The Legal Cheek View
4 Stone Buildings is a leading commercial chancery set made up of 40 members, including nine KCs. The nature of the work taken on by the set has changed over the years — originally a predominantly chancery set, it now mainly takes on work with a commercial element. Work, however, is predominantly commercial chancery as opposed to pure commercial. Financial services, banking, restructuring and insolvency, and shareholder disputes are all key sources of work for tenants at this impressive set.
The wide range of interesting work on offer at 4 Stone Buildings is one of the key attractions for aspiring barristers. Tenants tell us that there is “never a dull moment” with work taken on by the set including Lehman Brothers entering into insolvency, the collapse of the Maxwell empire, and litigation concerning LIBOR manipulation. We are told that “each day brings new and stimulating challenges”. There are also opportunities to undertake international work, with Chambers having particular experience in the Caribbean and the Far East. They will also be hosting the Legal 500 Disputes Summit in Dubai in Autumn. The versatility of the work, and the frequent difficulty of defining it into neat categories, means that 4 Stone Buildings belongs to both the Commercial Bar Association and the Chancery Bar Association.
Recent exciting cases worked on by tenants at the set include Andrew de Mestre KC and James Knott appearing in an appeal to the Supreme Court in relation to a claim against HSBC stemming from a multi-billion-dollar Ponzi scheme, Jonathan Crow KC representing the executor of the Duke of Edinburgh’s will, Sharif Shivji KC defending Credit Suisse in a $2 billion claim brought by Mozambique regarding the ‘tuna bonds scandal’, and Andrew de Mestre KC, Lara Hassell-Hart, and Nicholas Cox appearing in the High Court’s first ever application for special administration of an energy supply company, namely Bulb Energy.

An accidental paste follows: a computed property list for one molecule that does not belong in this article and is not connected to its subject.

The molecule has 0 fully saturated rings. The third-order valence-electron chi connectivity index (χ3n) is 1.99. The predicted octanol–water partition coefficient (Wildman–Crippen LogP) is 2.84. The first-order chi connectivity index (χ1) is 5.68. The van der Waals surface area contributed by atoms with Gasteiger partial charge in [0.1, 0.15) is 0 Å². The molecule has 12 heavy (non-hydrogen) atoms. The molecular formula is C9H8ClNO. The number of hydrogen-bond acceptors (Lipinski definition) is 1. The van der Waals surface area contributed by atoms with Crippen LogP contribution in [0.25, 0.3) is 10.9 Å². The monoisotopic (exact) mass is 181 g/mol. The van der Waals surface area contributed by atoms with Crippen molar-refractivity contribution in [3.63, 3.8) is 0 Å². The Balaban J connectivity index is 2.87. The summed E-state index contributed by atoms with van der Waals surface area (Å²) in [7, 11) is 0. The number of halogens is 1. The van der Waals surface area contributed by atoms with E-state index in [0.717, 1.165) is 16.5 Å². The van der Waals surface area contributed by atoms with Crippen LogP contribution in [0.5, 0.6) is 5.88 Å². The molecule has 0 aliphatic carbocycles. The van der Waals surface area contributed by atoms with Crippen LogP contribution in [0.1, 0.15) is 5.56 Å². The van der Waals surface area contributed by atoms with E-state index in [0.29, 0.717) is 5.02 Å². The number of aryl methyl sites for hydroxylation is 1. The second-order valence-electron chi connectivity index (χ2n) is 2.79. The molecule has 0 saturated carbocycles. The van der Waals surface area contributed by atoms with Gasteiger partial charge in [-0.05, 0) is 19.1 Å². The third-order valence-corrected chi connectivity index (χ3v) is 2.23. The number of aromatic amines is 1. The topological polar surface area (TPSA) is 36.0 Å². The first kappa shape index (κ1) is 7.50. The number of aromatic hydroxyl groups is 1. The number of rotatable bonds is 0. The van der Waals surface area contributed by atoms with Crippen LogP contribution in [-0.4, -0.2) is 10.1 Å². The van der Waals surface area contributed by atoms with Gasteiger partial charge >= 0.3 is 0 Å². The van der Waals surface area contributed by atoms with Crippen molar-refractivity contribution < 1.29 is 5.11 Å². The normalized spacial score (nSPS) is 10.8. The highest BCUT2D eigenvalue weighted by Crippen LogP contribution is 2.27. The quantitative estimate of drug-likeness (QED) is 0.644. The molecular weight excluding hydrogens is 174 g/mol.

What The Junior Barristers Say
Your journey to pupillage
Going into university, I was unsure as to what future career I wanted to pursue. I had looked into the law as an option but was aware that I could qualify as a lawyer by doing a conversion course whatever undergraduate subject I studied. I decided to keep my options open and applied to study history, a topic I enjoyed and did well in.
I obtained a place to study history at Keble College, Oxford. In my second year, I began researching potential career options. After doing a few mini-pupillages and work experience in a solicitor’s firm, I found myself interested in a career at the Bar.
I studied the GDL and BPTC at City, University of London, funding my degrees with an Exhibition and Princess Royal Scholarship from the Inner Temple respectively. During these years, I tried to get as much experience in advocacy and the law as possible, to support my pupillage applications. I competed in mooting competitions and did mini-pupillages in various different areas of law. I also worked as a summer volunteer case worker for Advocate (then the Bar Pro Bono Unit).
I obtained pupillage in my second round of applications during my BPTC year. This left me with a year to fill before the start of my pupillage. I spent the summer after my BPTC working as an intern at UNCITRAL in Vienna. The experience was highly rewarding. I met lawyers from various jurisdictions and got a good insight into international commercial law. I funded my internship by drawing down on my pupillage award. There are also internship awards and scholarships offered by the Inns of Court, that I recommend for people interested in applying for similar internships. On returning to London, I spent the rest of the year as a paralegal at a litigation firm. I found this to be a great learning experience and got exposure to the more practical aspects of litigation that you can’t really learn on the BPTC.